Farm to Plate vs. Spear to Plate?


Diamond J. 1997. Guns, Germs and Steel: The fates of human societies. Norton. New York, United States. Chapters 4,5,6 and 8.

What a long day. Starting from 8:30 this morning, I drove to the university, prepared a culture for growth throughout the day, then managed to sit here and wait for the culture to get to the right optical density at which we can add an activator to the colony to initiate gene expression in the broth. Sounds riveting? Right?


The culture died when I inoculated it in the morning, resulting in no growth in the culture until we added some broth from someone else’s culture to our broth to initiate said growth. Then, I had to wait an additional four years for the culture to grow to sufficient size where I can actually add the activator to the broth and therefore initiate gene expression. Throughout this exasperating process, I figured I should read the next reading for this Plants and People Blog: a reading reviewing the process of agricultural expansion and eventual domination over hunter-gatherer lifestyle.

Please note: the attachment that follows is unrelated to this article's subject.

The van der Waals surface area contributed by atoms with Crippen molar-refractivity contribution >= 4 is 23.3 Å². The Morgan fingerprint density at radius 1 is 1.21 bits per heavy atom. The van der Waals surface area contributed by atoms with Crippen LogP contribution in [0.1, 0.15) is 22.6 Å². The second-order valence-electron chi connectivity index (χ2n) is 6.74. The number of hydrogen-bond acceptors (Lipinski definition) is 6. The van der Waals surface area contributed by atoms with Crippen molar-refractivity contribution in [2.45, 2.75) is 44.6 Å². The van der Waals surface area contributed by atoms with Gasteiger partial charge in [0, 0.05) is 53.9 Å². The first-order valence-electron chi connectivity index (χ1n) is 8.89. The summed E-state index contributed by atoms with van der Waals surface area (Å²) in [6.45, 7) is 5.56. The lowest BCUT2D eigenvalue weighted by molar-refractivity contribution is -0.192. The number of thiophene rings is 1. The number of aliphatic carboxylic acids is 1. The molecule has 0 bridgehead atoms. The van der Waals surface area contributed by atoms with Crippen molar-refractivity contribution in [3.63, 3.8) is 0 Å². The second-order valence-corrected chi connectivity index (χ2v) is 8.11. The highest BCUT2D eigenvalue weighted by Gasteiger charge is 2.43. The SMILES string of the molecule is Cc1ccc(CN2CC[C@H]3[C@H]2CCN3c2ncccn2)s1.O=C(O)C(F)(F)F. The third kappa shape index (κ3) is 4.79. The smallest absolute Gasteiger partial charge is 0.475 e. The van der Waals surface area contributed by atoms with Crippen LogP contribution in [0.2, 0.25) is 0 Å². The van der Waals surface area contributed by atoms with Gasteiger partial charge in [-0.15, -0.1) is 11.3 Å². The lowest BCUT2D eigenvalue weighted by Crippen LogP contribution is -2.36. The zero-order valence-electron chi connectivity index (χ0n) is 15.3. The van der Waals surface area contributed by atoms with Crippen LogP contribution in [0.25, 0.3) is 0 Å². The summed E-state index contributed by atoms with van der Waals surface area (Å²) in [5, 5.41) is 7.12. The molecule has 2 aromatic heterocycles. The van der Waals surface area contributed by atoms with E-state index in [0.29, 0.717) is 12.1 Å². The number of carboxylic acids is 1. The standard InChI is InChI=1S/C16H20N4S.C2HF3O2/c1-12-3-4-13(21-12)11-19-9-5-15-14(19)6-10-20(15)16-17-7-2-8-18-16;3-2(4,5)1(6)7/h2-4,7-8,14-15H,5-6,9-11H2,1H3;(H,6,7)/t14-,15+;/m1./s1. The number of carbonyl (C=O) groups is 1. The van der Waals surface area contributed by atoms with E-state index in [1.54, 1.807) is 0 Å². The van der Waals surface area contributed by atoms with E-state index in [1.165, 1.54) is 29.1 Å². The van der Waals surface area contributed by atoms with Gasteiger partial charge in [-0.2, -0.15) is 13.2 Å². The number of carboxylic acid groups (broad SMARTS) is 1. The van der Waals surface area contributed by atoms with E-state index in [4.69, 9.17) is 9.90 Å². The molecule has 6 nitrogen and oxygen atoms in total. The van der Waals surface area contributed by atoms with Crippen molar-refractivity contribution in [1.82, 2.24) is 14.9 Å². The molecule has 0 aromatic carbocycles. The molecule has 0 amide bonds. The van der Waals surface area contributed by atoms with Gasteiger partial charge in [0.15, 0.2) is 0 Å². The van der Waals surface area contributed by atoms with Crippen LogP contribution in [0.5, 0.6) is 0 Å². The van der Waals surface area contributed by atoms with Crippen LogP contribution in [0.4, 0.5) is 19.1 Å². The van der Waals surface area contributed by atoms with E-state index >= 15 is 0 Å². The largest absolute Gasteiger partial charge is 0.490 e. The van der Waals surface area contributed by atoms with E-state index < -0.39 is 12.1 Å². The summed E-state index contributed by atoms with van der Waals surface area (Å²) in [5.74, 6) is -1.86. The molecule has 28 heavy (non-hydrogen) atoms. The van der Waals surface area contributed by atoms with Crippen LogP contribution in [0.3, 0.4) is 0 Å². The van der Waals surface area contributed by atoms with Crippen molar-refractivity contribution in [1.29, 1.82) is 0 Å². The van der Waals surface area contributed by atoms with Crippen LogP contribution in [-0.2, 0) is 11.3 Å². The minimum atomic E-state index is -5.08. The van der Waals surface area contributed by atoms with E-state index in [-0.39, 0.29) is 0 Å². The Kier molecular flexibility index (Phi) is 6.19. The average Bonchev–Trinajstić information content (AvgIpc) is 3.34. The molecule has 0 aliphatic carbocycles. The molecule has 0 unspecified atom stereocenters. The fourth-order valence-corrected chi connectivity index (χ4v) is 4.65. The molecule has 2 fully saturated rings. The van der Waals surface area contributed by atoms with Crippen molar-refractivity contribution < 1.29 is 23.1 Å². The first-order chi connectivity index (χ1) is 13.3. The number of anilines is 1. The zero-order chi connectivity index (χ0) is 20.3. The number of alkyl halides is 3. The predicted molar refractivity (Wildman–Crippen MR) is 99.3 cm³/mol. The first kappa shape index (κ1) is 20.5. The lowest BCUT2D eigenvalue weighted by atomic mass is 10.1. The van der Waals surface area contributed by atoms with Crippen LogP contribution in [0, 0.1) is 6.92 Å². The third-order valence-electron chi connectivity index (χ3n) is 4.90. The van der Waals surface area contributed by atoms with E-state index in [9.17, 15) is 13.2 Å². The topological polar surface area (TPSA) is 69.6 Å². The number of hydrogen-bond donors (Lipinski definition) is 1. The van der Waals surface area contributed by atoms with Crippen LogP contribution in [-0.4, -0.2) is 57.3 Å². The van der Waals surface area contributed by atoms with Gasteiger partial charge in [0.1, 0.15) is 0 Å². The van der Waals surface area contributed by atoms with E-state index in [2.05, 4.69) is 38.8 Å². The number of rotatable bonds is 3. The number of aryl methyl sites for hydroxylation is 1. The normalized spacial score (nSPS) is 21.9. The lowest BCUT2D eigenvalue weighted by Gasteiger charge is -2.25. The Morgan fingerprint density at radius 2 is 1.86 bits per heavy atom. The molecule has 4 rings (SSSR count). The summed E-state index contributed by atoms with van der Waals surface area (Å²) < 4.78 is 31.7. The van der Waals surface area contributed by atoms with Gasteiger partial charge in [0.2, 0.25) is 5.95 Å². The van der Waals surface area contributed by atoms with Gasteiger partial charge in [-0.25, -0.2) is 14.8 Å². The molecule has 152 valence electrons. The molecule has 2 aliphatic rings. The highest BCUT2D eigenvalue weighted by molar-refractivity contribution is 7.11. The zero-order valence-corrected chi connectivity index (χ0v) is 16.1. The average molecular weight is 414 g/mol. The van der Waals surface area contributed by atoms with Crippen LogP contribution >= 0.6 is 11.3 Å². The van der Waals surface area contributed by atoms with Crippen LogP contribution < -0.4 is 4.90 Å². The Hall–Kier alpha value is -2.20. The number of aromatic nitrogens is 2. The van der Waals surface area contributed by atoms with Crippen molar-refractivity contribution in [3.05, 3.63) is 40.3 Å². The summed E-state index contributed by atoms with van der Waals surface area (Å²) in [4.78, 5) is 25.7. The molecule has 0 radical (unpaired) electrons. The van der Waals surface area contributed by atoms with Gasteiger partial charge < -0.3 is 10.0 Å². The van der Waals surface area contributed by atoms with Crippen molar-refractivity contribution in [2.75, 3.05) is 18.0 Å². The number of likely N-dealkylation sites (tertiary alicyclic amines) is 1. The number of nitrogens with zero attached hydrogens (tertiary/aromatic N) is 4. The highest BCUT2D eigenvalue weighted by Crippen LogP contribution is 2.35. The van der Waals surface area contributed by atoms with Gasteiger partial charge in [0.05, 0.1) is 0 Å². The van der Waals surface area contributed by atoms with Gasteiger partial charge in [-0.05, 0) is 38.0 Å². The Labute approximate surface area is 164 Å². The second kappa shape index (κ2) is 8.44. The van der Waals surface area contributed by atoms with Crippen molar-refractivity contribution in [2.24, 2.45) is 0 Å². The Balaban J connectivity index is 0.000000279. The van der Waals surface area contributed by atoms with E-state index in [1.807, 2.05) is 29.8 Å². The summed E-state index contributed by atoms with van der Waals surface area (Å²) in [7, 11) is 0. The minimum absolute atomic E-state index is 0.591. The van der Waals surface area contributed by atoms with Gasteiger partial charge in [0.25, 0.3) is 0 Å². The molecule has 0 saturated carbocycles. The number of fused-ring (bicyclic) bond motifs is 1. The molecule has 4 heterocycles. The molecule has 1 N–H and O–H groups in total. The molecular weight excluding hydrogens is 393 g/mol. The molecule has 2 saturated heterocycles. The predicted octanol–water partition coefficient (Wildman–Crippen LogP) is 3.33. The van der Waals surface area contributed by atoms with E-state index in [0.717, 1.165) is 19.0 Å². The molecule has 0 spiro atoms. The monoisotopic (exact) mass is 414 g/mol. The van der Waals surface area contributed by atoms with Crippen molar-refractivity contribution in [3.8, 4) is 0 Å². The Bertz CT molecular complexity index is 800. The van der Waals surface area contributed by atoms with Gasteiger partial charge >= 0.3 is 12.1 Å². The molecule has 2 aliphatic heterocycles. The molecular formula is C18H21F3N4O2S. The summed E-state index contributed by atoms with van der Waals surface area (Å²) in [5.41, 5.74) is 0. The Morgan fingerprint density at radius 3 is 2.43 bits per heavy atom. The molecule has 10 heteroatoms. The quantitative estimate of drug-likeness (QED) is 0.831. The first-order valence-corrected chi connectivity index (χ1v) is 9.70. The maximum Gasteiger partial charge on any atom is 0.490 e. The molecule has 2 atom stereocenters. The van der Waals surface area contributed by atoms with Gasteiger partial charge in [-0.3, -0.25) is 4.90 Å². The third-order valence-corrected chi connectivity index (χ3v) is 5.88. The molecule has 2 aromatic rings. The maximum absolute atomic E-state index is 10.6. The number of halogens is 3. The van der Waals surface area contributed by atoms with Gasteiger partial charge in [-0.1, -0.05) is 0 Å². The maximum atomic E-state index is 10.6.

The three chapters in Diamond’s book that we had to read (Chapters 4, 5, 6, and 8), examined the process of agricultural development in depth; by reviewing the environments in which agriculture developed, the author reveals that the advent of agriculture primarily arose due to environmental and biological factors that happened to exist in particular locales around the globe.

Chapter 4 outlined the riveting process behind the benefits of “Sedentary production” lifestyles:

Diamond farming factors and process

Figure 1. An overview of the process of agricultural development and the impacts the process had on societies.